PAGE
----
They’re not necessarily the top players on tour, but these men and women have the most compelling storylines as the sport prepares to embark on a fresh new season in 2019.
Roger did it. Novak did it. Will 2019 be Andy’s year to light the tennis world on fire with an inspiring comeback? Considering his injury was a hip, it’s going to be really tough. Regardless of what happens, a lot of people will be watching intently.
Djokovic will be dominant. Nadal will clean up on clay. The future for that duo seems fairly predictable. Roger Federer, who turns 38 (!) next season, is the guy with the most question marks. There appear to be some tiny cracks in his armour; he did not go beyond the quarters at any Grand Slam after his Australian Open triumph, and failed to win a Masters 1000 in 2018. They say Father Time is undefeated. Roger Federer has beaten him once. But surely he can’t go back-to-back?
She’s already the GOAT, but she wants that record. Reaching the final of two of the three Grand Slams she played in 2018 (two from two if you disregard her fourth-round injury withdrawal at Roland Garros), Serena is still stuck at 23 major titles won – one less than Margaret Court’s all-time record of 24. After calling time on her season after the US Open, you have to think she is gearing up for one last assault on Grand Slam hardware. A scary proposition for the rest of the WTA; a riveting one for tennis fans everywhere.
People’s patience for Alexander Zverev was running out until he won the ATP Finals. But with that huge title, belief is restored that he is indeed the future of men’s tennis. But if he continues to come up short in majors, Sascha will quickly go from the future of men’s tennis to Grigor Dimitrov 2.0.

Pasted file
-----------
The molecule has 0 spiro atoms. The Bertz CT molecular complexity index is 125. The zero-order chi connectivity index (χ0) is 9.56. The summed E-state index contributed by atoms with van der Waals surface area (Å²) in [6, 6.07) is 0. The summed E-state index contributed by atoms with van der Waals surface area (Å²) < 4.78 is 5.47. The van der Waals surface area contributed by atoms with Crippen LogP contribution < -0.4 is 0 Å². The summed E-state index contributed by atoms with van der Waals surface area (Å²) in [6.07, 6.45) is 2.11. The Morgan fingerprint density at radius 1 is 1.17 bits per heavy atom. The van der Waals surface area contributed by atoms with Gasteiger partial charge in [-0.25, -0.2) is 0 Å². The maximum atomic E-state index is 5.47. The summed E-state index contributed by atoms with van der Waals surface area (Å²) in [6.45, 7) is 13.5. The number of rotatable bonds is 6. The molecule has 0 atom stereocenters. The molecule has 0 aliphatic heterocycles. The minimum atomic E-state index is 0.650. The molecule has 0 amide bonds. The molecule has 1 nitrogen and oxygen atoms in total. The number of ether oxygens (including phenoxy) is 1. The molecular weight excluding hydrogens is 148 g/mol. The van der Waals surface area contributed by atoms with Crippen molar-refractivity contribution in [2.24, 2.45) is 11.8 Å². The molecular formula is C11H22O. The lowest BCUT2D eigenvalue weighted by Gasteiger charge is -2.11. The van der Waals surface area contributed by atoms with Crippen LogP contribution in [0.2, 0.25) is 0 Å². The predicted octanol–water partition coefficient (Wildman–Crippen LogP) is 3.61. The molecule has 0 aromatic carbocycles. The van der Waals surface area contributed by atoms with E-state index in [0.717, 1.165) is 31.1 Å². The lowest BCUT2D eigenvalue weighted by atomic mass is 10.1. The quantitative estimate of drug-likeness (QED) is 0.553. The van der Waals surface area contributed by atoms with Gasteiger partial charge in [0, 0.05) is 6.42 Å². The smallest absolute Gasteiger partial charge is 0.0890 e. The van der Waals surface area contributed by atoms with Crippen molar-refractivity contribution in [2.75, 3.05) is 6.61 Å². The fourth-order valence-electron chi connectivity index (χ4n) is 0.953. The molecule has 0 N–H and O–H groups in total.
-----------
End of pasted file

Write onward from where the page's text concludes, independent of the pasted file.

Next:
After she won Wimbledon in 2017, two-time Grand Slam champ Garbine Muguruza was the popular prediction to replace Serena as the face of women’s tennis. Fast forward 18 months and she’s outside the top 10 for the first time in three years, having mostly disappointed in Grand Slams and WTA Premier Mandatory tournaments. Was it a down year that we can just write off? Or were her injuries that she alluded to in Zhuhai worse than she was letting on? Next season should reveal some answers.
Is there ever a year where Nick Kyrgios is not one of the 10 most interesting players? The polarising Australian started 2018 with a bang but quickly fizzled out to fall outside the top 30. And then John McEnroe added more pressure when he expressed fears Nick would ‘run himself out’ of tennis: “The difference between Nick and I at the moment is I tried all the time. He doesn’t, for whatever reason.” The question about Nick may no longer be ‘how good can this kid be?’, but ‘have we seen the best of Nick Kyrgios?’ We’ll know for sure in 2019.
After the WTA Finals, Wozniacki revealed she had been diagnosed with rheumatoid arthritis before the US Open. “When the body has a lot of fluids in it and you swell up, you get tired, you get exhausted, all these things,” she said, adding that one morning she couldn’t lift her arms above her head. It will be interesting to see how Wozniacki deals with this going forward; she played 23 fewer matches this year compared to 2017, a trend that is likely to continue going forward. There is still hope, though, as the Dane managed to win a quality title in Beijing in October.
What the heck happened this year? Dimitrov went from winning the ATP Finals and finishing No.3 in 2017 to almost falling outside the top 20. The Bulgarian had his worst grass-court season in eight years and got even colder after that. He’s teamed up with Andre Agassi for 2019 – a move that could help him manage the burden of lofty expectations that apparently continue to plague him.
Not a household name, but a player who is ticking all the boxes you want a future Grand Slam champ to tick. The Russian has the perfect blend of versatility, power and movement and is disciplined enough to maintain a strong level over long periods of time. Kasatkina reached the quarterfinals or better at nine tournaments this year; highlights included quarterfinals at Wimbledon and Roland Garros and a final at Indian Wells. Don’t be surprised if she makes another leap into the top five next year.
Everyone loves a comeback story. Tomic, who dropped as low as No.243 in May, fought his way back up to No.83 to finish the year and managed to defeat No.13 Fabio Fognini in the final of the Chengdu Open. The Aussie is still young (26) and has proven he has the talent of a top 20 player. If he consistently applies himself, Tomic will continue to work his way up the rankings – a resurgence plenty of people perhaps didn’t see coming.
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